Tuesday, October 07, 2008

The boat builder from Mali

from Peceli
Pita the boat builder
Tuesday, October 07, 2008

WHEN Malau, Mali, Kia and neighbouring Vorovoro islanders in Vanua Levu want a punt made, they seek out Pita Buisena the only boat building expert for miles around. Sixty-eight-year old Mr Buisena has spent the better part of four decades building boats, perfecting not only his skills but also building a reputable name in this industry.

His skill is a necessary one and attractively remunerated because punts are an important part of island life both as a means of transportation and more important still for making an income from the sea.

As a child Mr Buisena didn't have those big dreams of becoming a hotshot pilot or lifesaving doctor or anything else that captivates a child's imagination.

"I just wanted to grow up to be a boat builder from the little I learnt from my father," he said. "I wanted to be a good father and to provide for my children as best as I could and because I liked to work with my hands I thought this was a good way to make money," he added.

In 1969, on a provincial council scholarship he graduated from the then Derrick Institute of Technology with a Certificate in Boat Building. Back on the island, his service was in high demand because those were the days of wooden boats and punts.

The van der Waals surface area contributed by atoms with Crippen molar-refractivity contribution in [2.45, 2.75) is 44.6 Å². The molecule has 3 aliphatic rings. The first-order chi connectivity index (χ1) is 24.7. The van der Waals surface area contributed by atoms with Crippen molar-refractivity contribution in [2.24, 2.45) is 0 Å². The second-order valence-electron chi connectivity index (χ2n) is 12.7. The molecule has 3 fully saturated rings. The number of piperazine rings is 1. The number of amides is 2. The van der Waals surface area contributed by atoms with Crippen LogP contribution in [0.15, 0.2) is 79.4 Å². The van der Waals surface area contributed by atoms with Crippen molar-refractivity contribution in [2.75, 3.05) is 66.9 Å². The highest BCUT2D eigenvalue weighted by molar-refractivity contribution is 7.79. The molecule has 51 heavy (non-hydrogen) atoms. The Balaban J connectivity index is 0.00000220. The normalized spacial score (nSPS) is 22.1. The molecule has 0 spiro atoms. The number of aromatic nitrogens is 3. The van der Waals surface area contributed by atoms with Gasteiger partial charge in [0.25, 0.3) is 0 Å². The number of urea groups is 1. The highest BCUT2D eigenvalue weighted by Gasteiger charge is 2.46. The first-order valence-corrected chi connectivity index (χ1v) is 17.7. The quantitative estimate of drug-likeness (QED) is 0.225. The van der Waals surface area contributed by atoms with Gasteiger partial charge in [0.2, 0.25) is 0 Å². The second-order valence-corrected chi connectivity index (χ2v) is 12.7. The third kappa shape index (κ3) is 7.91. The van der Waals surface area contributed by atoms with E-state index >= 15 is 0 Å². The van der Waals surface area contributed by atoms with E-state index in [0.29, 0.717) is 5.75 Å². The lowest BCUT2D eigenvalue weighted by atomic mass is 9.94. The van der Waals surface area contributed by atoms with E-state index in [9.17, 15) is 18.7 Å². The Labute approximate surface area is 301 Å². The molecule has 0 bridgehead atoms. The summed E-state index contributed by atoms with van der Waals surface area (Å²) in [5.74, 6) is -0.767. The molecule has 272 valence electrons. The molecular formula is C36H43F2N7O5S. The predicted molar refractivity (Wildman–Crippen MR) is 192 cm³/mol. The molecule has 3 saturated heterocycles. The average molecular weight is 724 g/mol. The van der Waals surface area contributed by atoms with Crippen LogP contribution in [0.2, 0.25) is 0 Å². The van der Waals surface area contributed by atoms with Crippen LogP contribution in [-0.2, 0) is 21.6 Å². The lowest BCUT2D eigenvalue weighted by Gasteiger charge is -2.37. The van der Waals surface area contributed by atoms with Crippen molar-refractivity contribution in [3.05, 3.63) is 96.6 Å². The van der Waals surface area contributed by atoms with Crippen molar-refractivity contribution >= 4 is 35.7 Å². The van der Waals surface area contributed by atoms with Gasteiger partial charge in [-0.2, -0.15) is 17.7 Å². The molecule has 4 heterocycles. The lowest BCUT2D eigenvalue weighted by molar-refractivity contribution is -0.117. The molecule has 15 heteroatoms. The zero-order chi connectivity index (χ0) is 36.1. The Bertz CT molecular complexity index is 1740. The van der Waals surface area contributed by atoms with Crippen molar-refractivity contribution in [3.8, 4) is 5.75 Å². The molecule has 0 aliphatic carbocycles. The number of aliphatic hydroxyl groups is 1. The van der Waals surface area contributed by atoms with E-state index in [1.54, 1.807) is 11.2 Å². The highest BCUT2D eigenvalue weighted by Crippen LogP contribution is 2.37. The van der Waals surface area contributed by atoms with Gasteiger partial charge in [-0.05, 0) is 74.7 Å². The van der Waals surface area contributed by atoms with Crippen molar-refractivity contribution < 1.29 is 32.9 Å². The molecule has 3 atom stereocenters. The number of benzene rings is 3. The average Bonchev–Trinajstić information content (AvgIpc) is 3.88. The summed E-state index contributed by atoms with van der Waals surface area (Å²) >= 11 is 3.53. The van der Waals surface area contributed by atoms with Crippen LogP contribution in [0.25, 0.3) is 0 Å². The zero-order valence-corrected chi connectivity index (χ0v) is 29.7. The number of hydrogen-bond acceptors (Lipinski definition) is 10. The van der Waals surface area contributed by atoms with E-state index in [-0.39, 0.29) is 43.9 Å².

"I made money to help feed and put my five children through school and that I did," he said.

"I also learnt a lot about building a boat and making it the best around. My reputation was important to me because with that people spread the news of my skills and I had more customers. So I put my best in the more than 100 boats I have built over the years."

With the advent of everything modern came the fibre glass boats that would prove to be his biggest challenge yet because not only were they sleeker and more durable than a wooden boat, their design made them speedsters on the seas. "Every islander wanted a fibre glass so that affected my business," he said.

However, the fact that fibre glass boats were considerably more expensive for the average islanders pocket worked in his favour.

"So even though I lost some customers I retained some and that helped my family survive throughout the years," he said. "The important thing is to have patience with life, work hard and put in the best you can in your work," he said. "That is what God wants from us so once we show that he rewards us with exactly what we need to make it from day to day." Now on the verge of retirement, Mr Buisena is passing down the skills he once learnt from his father to his son.

One day the boat builder everyone in neighbouring Mali, Malau, Vuo and Vorovoro Island know will call it a day, but his son will continue his father's legacy.

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